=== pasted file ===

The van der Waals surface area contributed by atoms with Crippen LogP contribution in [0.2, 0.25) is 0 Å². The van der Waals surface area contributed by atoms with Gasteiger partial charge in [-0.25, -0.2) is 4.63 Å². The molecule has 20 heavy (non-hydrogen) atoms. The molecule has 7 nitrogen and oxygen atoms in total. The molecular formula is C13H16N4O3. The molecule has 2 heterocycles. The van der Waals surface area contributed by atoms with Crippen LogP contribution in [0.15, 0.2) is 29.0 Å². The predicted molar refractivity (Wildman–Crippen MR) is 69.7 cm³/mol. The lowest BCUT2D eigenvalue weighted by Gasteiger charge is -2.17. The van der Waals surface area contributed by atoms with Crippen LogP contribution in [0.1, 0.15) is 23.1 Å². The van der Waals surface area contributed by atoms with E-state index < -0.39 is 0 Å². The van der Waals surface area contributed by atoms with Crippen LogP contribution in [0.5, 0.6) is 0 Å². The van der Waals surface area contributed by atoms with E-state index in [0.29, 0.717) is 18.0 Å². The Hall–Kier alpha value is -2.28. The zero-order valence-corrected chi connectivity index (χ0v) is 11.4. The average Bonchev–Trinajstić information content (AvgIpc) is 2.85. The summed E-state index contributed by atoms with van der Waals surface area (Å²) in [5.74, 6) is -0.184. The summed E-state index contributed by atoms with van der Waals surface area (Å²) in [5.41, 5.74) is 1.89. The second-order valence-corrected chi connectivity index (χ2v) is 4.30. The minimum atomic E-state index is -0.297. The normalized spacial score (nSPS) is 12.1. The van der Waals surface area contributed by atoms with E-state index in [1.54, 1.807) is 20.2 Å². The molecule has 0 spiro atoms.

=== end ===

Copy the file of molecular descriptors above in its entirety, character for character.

The van der Waals surface area contributed by atoms with Crippen LogP contribution in [0.2, 0.25) is 0 Å². The van der Waals surface area contributed by atoms with Gasteiger partial charge in [-0.25, -0.2) is 4.63 Å². The molecule has 20 heavy (non-hydrogen) atoms. The molecule has 7 nitrogen and oxygen atoms in total. The molecular formula is C13H16N4O3. The molecule has 2 heterocycles. The van der Waals surface area contributed by atoms with Crippen LogP contribution in [0.15, 0.2) is 29.0 Å². The predicted molar refractivity (Wildman–Crippen MR) is 69.7 cm³/mol. The lowest BCUT2D eigenvalue weighted by Gasteiger charge is -2.17. The van der Waals surface area contributed by atoms with Crippen LogP contribution in [0.1, 0.15) is 23.1 Å². The van der Waals surface area contributed by atoms with E-state index < -0.39 is 0 Å². The van der Waals surface area contributed by atoms with Crippen LogP contribution in [0.5, 0.6) is 0 Å². The van der Waals surface area contributed by atoms with E-state index in [0.29, 0.717) is 18.0 Å². The Hall–Kier alpha value is -2.28. The zero-order valence-corrected chi connectivity index (χ0v) is 11.4. The average Bonchev–Trinajstić information content (AvgIpc) is 2.85. The summed E-state index contributed by atoms with van der Waals surface area (Å²) in [5.74, 6) is -0.184. The summed E-state index contributed by atoms with van der Waals surface area (Å²) in [5.41, 5.74) is 1.89. The second-order valence-corrected chi connectivity index (χ2v) is 4.30. The minimum atomic E-state index is -0.297. The normalized spacial score (nSPS) is 12.1. The van der Waals surface area contributed by atoms with E-state index in [1.54, 1.807) is 20.2 Å². The molecule has 0 spiro atoms.